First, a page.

Cityscape

Apparently the best way to inspire me to write a post these days is to give it an abstract theme. Maybe I’ve been out of creative writing classes for too long. Or maybe all the aesthetic posts on Tumblr are starting to make me think differently. Who knows?

Any way, as I’ve traveled it has become increasingly clear to me that, while we may say all big cities are the same, every place has a feeling all its own. At times I can sum it up in just a word or two that encompasses the feeling of a place.

This post is less about the actual style of these cities, but more about styles that embody their feeling. Some of it overlaps.

Also, I recognize that I picked the four most obvious cities that one would expect in a post like this. (high-five self). But I wanted to pick cities I have visited–three of them more than once–and that I could identify a comparable style for, so this is what you get.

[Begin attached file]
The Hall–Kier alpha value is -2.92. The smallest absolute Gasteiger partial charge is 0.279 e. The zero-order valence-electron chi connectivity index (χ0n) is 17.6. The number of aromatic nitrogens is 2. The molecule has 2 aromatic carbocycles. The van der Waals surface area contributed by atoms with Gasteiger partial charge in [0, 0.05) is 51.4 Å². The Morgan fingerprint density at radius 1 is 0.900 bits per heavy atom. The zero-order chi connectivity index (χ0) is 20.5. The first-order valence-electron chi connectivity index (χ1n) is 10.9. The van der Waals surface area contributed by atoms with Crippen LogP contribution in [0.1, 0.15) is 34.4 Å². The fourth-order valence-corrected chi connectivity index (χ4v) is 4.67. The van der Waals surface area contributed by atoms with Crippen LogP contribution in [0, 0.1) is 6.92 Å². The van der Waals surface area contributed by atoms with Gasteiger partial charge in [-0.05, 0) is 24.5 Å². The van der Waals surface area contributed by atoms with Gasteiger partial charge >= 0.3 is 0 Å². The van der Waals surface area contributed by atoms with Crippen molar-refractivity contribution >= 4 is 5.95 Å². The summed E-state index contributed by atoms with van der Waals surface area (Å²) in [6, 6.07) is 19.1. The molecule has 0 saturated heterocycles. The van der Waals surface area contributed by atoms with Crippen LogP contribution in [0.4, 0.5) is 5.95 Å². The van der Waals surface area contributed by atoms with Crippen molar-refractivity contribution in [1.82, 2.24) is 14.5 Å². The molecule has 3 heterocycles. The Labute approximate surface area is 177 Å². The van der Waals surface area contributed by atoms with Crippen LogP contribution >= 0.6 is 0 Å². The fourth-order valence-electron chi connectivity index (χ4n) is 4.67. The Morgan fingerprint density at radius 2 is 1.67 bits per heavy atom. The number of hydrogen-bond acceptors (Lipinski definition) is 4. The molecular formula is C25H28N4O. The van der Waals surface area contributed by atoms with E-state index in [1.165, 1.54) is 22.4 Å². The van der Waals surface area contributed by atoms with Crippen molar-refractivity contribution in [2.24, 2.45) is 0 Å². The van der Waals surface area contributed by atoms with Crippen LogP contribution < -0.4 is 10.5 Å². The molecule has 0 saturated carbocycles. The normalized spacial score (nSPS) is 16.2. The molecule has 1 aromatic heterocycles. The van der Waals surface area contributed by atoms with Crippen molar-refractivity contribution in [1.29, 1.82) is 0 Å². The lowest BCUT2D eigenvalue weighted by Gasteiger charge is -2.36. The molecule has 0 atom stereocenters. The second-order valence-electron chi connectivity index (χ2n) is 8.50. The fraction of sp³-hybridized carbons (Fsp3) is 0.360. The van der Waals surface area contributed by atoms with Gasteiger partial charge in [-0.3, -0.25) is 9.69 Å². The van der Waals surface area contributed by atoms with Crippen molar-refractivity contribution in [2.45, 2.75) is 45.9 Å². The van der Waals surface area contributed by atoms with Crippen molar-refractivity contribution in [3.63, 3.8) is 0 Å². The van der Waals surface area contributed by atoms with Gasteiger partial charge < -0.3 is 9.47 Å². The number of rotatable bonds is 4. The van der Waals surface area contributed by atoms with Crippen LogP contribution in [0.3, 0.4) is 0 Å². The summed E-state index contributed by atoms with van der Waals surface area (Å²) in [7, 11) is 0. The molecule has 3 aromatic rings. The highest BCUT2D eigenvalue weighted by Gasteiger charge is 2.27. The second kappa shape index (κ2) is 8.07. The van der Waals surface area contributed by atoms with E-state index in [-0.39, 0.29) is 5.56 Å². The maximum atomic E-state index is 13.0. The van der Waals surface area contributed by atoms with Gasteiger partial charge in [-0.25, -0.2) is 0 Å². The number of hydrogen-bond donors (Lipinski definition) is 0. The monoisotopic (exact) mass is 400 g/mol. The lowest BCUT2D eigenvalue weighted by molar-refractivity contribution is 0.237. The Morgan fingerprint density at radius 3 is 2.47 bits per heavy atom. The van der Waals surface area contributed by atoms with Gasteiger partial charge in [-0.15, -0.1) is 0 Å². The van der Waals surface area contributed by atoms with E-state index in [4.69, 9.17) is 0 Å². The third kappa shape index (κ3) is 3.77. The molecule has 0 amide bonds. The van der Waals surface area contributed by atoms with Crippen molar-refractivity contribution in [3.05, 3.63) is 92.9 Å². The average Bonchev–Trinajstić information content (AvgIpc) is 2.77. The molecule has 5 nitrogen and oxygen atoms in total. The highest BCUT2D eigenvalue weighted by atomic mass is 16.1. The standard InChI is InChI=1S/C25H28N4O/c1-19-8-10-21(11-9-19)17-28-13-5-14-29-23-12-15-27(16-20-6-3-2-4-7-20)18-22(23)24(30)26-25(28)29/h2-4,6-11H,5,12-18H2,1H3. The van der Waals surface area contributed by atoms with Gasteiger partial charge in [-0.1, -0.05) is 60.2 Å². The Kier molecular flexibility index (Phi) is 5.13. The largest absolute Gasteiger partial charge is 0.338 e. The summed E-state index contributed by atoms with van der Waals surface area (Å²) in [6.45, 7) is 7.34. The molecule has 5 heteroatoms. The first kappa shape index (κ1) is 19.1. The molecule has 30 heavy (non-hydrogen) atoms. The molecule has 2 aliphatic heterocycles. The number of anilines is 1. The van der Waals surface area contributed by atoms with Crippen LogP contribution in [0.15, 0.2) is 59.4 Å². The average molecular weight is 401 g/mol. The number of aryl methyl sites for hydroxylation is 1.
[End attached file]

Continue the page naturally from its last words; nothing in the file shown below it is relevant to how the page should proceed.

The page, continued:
cityscape

New York is….gritty and electric

New York is one of those cities where you can turn a corner or walk far enough down a street and suddenly feel like you are in a totally different place. You can go from some of the nicest neighborhoods in the world to centers of business and economy to trash piled on side streets. It really never sleeps, horns and sirens echo through the brightly lit night sky at all hours.

New York is hyper-masculine white t-shirts and leather jackets. It is dark business suits. It is ready for anything, armed to the gills with tech and layers of clothes to keep you going all day.

cityscape2

Paris is….elegant and magical

Paris feels unlike any place I’ve ever been. It is ornate and majestic, without being loud or aggressive. It is elegant white buildings with small wrought-iron balconies. It’s a glittering dream and somehow effortlessly cool at the same time. Paris is proud and historic, with ghosts of the past down every boulevard and alley. Paris could beat you in a fight, but would probably just turn its nose up instead.